That may mean nothing to You, the Reader. But to Us, the Farmers, it is huge. And weird. And a little uncomfortable. But as Ross Liberty, an influential conservative businessman in the County, was overheard saying at the official launch of the new site last weekend, “This is the future.”To that I reply, “that is a first!” Is the old guard actually catching on to the economic benefits of cannabis?
Amanda Reiman is one of the brightest stars in our cannabis community and Flow Kana is blessed to have her as their Head of Communications. I can feel her touch in such gestures as inviting the Board of Supervisors who run our County, the County CEO and County Counsel, the new Cannabis Program Manager, as well as various Staff members whom we often see at BoS meetings. The blending of the worlds was a wise and open-hearted move which offered a rare opportunity to speak with those who are usually on the other side in the Supervisors’ Chambers.
There must have been 200 people there, Mendonesians as well as Bay Area folks: partners, investors, potential investors, the press, numerous staff and a few of us Farmers. Some people did express wonderment that there were not more farmers represented, and I have to agree.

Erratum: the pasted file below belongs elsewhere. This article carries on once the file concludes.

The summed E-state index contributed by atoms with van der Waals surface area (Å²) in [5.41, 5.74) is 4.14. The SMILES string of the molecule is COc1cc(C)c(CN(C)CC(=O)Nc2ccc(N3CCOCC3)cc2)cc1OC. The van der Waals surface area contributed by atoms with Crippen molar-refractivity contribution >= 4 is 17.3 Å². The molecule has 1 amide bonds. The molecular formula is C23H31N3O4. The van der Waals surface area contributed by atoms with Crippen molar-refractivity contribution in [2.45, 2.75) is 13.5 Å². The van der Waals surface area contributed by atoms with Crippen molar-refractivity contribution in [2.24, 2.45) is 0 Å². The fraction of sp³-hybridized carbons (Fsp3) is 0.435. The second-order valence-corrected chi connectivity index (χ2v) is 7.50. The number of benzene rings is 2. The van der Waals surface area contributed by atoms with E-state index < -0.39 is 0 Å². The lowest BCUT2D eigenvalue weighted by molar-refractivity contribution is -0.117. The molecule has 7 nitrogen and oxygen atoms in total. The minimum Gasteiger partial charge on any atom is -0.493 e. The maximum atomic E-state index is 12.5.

Flow Kana pulled out all the stops. The Launch event started with an official ribbon cutting by the Chamber of Commerce, followed by inspiring speeches and general gaiety. The theme was Wild West, and many guests dressed the part. Plus, the Enchanted Forest Festival producers were brought in to add colorful deco and music. The mood was certainly festive.
Tours of the refurbished buildings were conducted during the afternoon, punctuated naturally by smoke breaks. Guests were astounded by the bright sterile facility; few had ever smelt or seen so much fresh bud in their lives. Overstuffed bags of shake the size of garbage cans lined some walls. Workers buzzed about – the processing plant was humming.
Following the tours the guests headed over to the Big Dog Saloon. What a cool spot! The funky wooden buildings are like Wild West meets Prohibition era. It was in fact a speakeasy back in the day, witnessed by an old-fashioned long bar that fills the narrow Saloon space, which that evening was packed with people rolling joints on the it. DJ Dragonfly was spinning groovy beats in an adjacent dance area. The sloping dance floor didn’t seem to bother determined dancers who were probably too high to even notice! For those with the munchies, three separate caterers were offering everything from Lydia’s vegan cuisine, to pizzas and barbecued ribs.
Knowing from personal experience how difficult it is to run a cannabis business in this climate of uncertainty, I can’t imagine the challenges facing Flow Kana. How can one make a budget when the regulations change very month? How can a distributor promise a price to the farmer in a wildly fluctuating market? Everyone says, “if you can just hang in there for the next few years, you’ll make it over the hump.” The hump may be huge, but working together is how we will surmount it. Having some fun parties interspersed helps a lot too. This was a Launch to remember, and a turning point in cannabis being accepted into the community. Bravo Flow Kana!